Indeed, to be precise, Meta opposes industrial needs to those of decision-making autonomy of the EU. While the EU, in turn, and using the Trojan Horse of fundamental rights, seeks to obtain a role of equal interlocutor with the US by conditioning the Big Tech sector, which is fundamental to US foreign policy. More than the weapon industry, the ICT sector guarantees direct control over a given country’s administrative, productive, and social life. Limiting it – as France and Germany have done – is not only a way to preserve economic and productive resources within the Union but, above all, it serves to loosen the grip of the US on the vital ganglia of a State.

Data protection as an instrument of political confrontation for the leadership between EU and USA

If this reading were correct, it would be yet another demonstration of how complex US-EU relations are. On the one hand, the NATO allegiance is not and cannot be challenged. On the other hand, the issue of leadership between the two entities remains a contentious matter.

Meta-EU dossier (one would better call it Big Tech-EU) marks the final entry of multinationals in the political arena. They openly orient political choices, up to the point of ventilating measures that are entirely equivalent to international sanctions (in a manner, moreover, not dissimilar to what happened towards China in the Hong Kong protests).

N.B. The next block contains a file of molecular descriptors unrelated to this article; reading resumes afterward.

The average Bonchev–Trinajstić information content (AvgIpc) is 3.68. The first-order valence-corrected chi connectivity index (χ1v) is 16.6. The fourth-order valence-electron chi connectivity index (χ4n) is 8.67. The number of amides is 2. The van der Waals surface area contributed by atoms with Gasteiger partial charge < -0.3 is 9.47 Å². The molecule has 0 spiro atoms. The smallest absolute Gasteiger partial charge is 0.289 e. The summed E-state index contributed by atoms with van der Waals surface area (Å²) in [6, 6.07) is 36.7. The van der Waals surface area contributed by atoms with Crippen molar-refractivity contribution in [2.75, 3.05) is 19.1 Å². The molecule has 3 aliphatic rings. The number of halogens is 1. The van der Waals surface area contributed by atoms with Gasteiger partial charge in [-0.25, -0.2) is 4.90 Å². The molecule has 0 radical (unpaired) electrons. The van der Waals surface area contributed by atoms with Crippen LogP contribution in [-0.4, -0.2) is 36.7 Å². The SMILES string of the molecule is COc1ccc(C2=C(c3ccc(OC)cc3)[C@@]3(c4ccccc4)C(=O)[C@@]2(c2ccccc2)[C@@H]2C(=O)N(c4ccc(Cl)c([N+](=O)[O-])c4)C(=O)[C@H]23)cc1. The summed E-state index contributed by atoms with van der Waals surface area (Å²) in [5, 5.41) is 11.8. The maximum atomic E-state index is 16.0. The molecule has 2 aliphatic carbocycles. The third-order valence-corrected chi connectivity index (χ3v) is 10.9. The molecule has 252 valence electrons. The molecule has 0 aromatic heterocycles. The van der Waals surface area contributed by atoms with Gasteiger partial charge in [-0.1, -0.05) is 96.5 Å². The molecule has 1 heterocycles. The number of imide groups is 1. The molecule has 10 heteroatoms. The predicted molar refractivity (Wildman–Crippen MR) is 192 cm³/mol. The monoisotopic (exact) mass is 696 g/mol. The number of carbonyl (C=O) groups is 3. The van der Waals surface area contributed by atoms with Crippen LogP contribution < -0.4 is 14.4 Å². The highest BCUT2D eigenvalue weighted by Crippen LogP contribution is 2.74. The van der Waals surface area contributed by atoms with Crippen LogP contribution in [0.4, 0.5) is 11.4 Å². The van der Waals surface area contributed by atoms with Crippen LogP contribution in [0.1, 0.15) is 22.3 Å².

However, at another level, it cannot be overlooked that, as fundamental to US interests, Big Tech companies are necessarily part of US security and foreign policy strategies.

The events linked to the enactment of the Cloud Act, the law that allows American authorities to obtain from their own companies the data also held by their foreign subsidiaries, indicate this condition, which is not without conflict.

Although connected with the governmental apparatus, Big Tech cannot assume the risk of being perceived as “State companies” or, worse, as front companies. The risk of losing credibility in users’ eyes and failing would be too high. Therefore, in a techno-medievalist dynamic, they also use their position of power towards the US administration.

Once again, the events underlying the enactment of the Cloud Act provide clear evidence to support this conclusion. This law was the outcome of the legal actions brought in the US by Microsoft against investigative authorities who had ordered the Redmond company to hand over data residing on systems located in Europe. After various procedural events, the case ended up at the Supreme Court. However, the Court did not issue a final verdict as Congress approved the Cloud Act, which represents a highly imperfect compromise, but still a compromise, between a business entity and a sovereign power.


Due to the historical inertia of the EU and the Member States, the data economy has become a global battlefield, characterized by a front impossible to manoeuvre and by vectors of attack coming from the most disparate directions and directions.

The (albeit belated) choice of European and continental institutions to stem the drift of data towards the US is undoubtedly a fundamental element for the interests of Member States. However, it suffers from a de facto dependence on non-EU technologies from which it is not possible to free oneself in a reasonable timeframe.

In terms of technological public policy, the lesson (harshly) taught by this state of affairs is that science, technology, and the market are an inseparable triad. Not being aware of this situation means -as in the facts we are witnessing- giving up an effective exercise of political sovereignty towards all interlocutors, regardless of their formal qualification.